Swelling, also known as oedema, is a common symptom during the third trimester. The increased fluid retention and blood flow needed for your developing baby can lead to swelling, particularly in your feet, ankles, and hands.
Typically, swelling is considered normal unless it is severe, sudden, or accompanied by other symptoms such as headache, visual changes, or pain in your chest or abdomen. These could be signs of a condition called preeclampsia, and you should seek medical advice immediately.
Keeping Swelling at Bay
Regular light exercise, like walking or swimming, can help promote circulation and reduce fluid retention. Elevate your feet when resting, and avoid standing or sitting in one position for long periods. Hydrating well can also help flush out excess fluids.
3. Gastroesophageal Reflux and Indigestion
As your uterus expands to accommodate your growing baby, it puts pressure on your digestive system. This can lead to gastroesophageal reflux, a condition where stomach acid leaks back up into the oesophagus, causing heartburn and indigestion.
While discomfort due to heartburn and indigestion is common in pregnancy, if you experience severe or persistent pain, lose weight unexpectedly, or vomit blood, it’s important to contact your healthcare provider.
Combating Acid Reflux and Indigestion
Try eating smaller, more frequent meals rather than large ones, and avoid spicy, acidic, or fatty foods. Allow yourself plenty of time to digest before lying down. Antacids can be useful, but always consult your healthcare provider before starting any new medication.
Third-trimester fatigue is a common symptom. Your body is working overtime to nurture your growing baby, which can take a toll on your energy levels.
Fatigue is a common part of pregnancy, but if you’re feeling excessively tired or have symptoms like dizziness, fainting, or rapid heartbeat, you should check in with your healthcare provider.
Listen to your body and rest when you need to. Eat a balanced diet rich in iron and protein to keep your energy levels up. Practising mindfulness or gentle yoga can also help manage stress and promote better sleep.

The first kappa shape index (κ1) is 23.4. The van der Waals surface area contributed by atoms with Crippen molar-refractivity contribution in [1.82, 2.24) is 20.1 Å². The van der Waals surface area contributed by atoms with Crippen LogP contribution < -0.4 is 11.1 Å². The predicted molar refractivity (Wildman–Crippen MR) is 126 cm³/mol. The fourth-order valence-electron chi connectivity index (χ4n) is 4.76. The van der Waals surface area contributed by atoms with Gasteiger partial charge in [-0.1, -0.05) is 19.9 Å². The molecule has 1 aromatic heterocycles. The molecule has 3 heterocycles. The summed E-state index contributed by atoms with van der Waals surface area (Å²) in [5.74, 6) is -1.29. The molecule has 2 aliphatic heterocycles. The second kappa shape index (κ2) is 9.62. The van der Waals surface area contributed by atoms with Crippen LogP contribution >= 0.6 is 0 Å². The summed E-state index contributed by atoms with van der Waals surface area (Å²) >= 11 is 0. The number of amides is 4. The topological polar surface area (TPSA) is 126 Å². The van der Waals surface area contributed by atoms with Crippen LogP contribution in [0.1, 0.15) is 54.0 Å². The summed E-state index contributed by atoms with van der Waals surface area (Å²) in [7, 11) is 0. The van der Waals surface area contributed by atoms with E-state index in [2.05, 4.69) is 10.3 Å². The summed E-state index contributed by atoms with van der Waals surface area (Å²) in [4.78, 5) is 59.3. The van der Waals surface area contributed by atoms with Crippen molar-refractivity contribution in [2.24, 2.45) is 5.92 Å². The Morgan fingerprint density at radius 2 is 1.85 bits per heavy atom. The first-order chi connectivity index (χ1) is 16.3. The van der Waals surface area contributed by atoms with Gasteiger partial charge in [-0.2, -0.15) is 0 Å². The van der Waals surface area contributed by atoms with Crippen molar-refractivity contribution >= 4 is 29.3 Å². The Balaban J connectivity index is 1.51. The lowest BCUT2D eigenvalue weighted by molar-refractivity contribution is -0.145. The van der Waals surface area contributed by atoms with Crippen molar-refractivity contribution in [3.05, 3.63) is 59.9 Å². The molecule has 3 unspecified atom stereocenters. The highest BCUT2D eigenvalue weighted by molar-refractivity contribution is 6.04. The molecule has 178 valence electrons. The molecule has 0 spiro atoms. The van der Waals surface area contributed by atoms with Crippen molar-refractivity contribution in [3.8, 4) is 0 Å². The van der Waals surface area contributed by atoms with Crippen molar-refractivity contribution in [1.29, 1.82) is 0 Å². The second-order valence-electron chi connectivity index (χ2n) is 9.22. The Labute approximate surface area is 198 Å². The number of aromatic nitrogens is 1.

5. Shortness of Breath
As your uterus expands, it presses against your diaphragm, the muscle under your lungs, which can result in shortness of breath.
While some shortness of breath is normal, if it’s severe, persistent, or accompanied by chest pain, rapid heart rate, or fainting, you should seek immediate medical attention.
Managing Shortness of Breath
Maintaining good posture can help maximise lung capacity. Sleeping propped up on pillows can also relieve the pressure on your diaphragm. Try slow and deep breathing exercises to help manage your breathlessness.
So, there you have it – your third trimester survival guide! While the symptoms may seem daunting, it’s essential to remember that these are all normal indications of your body preparing to welcome your little one. Keep in mind the most important aspect of the third trimester: preparing for your baby. As you navigate through these pregnancy stages, remember to appreciate the journey. You’re in the home stretch now, and soon enough, all the discomfort will be a distant memory. Remember, every pregnancy is unique and if you’re concerned about any symptoms or need more advice, always consult with your healthcare provider.
Here’s what you need to know about exercise in the third trimester
How to be well prepared in the last trimester of pregnancy – it can be done!
10 things you need to know about the Fourth Trimester